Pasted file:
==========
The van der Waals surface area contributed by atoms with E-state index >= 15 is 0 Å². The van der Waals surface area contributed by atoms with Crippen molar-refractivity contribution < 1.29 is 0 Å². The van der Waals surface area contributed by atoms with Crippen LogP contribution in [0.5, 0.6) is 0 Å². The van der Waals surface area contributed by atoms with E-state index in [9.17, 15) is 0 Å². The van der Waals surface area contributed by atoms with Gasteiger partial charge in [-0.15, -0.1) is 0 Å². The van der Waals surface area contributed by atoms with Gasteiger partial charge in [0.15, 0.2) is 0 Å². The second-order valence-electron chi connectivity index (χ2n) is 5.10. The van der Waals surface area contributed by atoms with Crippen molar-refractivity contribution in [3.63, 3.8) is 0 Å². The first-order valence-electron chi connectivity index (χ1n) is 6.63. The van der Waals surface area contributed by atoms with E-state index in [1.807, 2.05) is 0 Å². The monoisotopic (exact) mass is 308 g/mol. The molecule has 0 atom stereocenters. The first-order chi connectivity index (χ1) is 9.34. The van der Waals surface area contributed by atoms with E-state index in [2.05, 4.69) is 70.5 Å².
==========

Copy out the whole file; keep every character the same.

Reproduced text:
The van der Waals surface area contributed by atoms with E-state index >= 15 is 0 Å². The van der Waals surface area contributed by atoms with Crippen molar-refractivity contribution < 1.29 is 0 Å². The van der Waals surface area contributed by atoms with Crippen LogP contribution in [0.5, 0.6) is 0 Å². The van der Waals surface area contributed by atoms with E-state index in [9.17, 15) is 0 Å². The van der Waals surface area contributed by atoms with Gasteiger partial charge in [-0.15, -0.1) is 0 Å². The van der Waals surface area contributed by atoms with Gasteiger partial charge in [0.15, 0.2) is 0 Å². The second-order valence-electron chi connectivity index (χ2n) is 5.10. The van der Waals surface area contributed by atoms with Crippen molar-refractivity contribution in [3.63, 3.8) is 0 Å². The first-order valence-electron chi connectivity index (χ1n) is 6.63. The van der Waals surface area contributed by atoms with E-state index in [1.807, 2.05) is 0 Å². The monoisotopic (exact) mass is 308 g/mol. The molecule has 0 atom stereocenters. The first-order chi connectivity index (χ1) is 9.34. The van der Waals surface area contributed by atoms with E-state index in [2.05, 4.69) is 70.5 Å².